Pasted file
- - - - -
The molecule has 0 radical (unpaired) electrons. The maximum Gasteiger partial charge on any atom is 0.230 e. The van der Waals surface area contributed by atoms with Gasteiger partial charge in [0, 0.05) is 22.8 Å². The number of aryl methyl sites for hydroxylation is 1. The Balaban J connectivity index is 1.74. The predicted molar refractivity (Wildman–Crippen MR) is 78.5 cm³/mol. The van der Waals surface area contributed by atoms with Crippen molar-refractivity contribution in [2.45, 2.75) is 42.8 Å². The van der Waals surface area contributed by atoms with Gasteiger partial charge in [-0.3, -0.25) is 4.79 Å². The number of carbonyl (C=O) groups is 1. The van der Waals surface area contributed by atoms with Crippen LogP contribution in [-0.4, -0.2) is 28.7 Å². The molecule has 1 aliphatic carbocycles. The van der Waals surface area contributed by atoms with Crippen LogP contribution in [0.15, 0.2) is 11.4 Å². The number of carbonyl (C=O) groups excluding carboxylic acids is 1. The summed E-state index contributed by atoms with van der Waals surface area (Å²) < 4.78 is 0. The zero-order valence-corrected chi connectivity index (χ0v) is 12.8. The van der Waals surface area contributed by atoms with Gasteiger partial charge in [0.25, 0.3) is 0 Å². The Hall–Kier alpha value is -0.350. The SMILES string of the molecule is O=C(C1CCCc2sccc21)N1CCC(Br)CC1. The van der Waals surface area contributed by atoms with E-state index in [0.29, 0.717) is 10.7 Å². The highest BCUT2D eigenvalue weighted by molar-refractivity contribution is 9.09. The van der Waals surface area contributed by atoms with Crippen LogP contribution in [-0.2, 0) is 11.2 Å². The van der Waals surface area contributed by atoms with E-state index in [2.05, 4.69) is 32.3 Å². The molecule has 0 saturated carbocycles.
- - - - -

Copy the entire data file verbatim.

The molecule has 0 radical (unpaired) electrons. The maximum Gasteiger partial charge on any atom is 0.230 e. The van der Waals surface area contributed by atoms with Gasteiger partial charge in [0, 0.05) is 22.8 Å². The number of aryl methyl sites for hydroxylation is 1. The Balaban J connectivity index is 1.74. The predicted molar refractivity (Wildman–Crippen MR) is 78.5 cm³/mol. The van der Waals surface area contributed by atoms with Crippen molar-refractivity contribution in [2.45, 2.75) is 42.8 Å². The van der Waals surface area contributed by atoms with Gasteiger partial charge in [-0.3, -0.25) is 4.79 Å². The number of carbonyl (C=O) groups is 1. The van der Waals surface area contributed by atoms with Crippen LogP contribution in [-0.4, -0.2) is 28.7 Å². The molecule has 1 aliphatic carbocycles. The van der Waals surface area contributed by atoms with Crippen LogP contribution in [0.15, 0.2) is 11.4 Å². The number of carbonyl (C=O) groups excluding carboxylic acids is 1. The summed E-state index contributed by atoms with van der Waals surface area (Å²) < 4.78 is 0. The zero-order valence-corrected chi connectivity index (χ0v) is 12.8. The van der Waals surface area contributed by atoms with Gasteiger partial charge in [0.25, 0.3) is 0 Å². The Hall–Kier alpha value is -0.350. The SMILES string of the molecule is O=C(C1CCCc2sccc21)N1CCC(Br)CC1. The van der Waals surface area contributed by atoms with E-state index in [0.29, 0.717) is 10.7 Å². The highest BCUT2D eigenvalue weighted by molar-refractivity contribution is 9.09. The van der Waals surface area contributed by atoms with Crippen LogP contribution in [-0.2, 0) is 11.2 Å². The van der Waals surface area contributed by atoms with E-state index in [2.05, 4.69) is 32.3 Å². The molecule has 0 saturated carbocycles.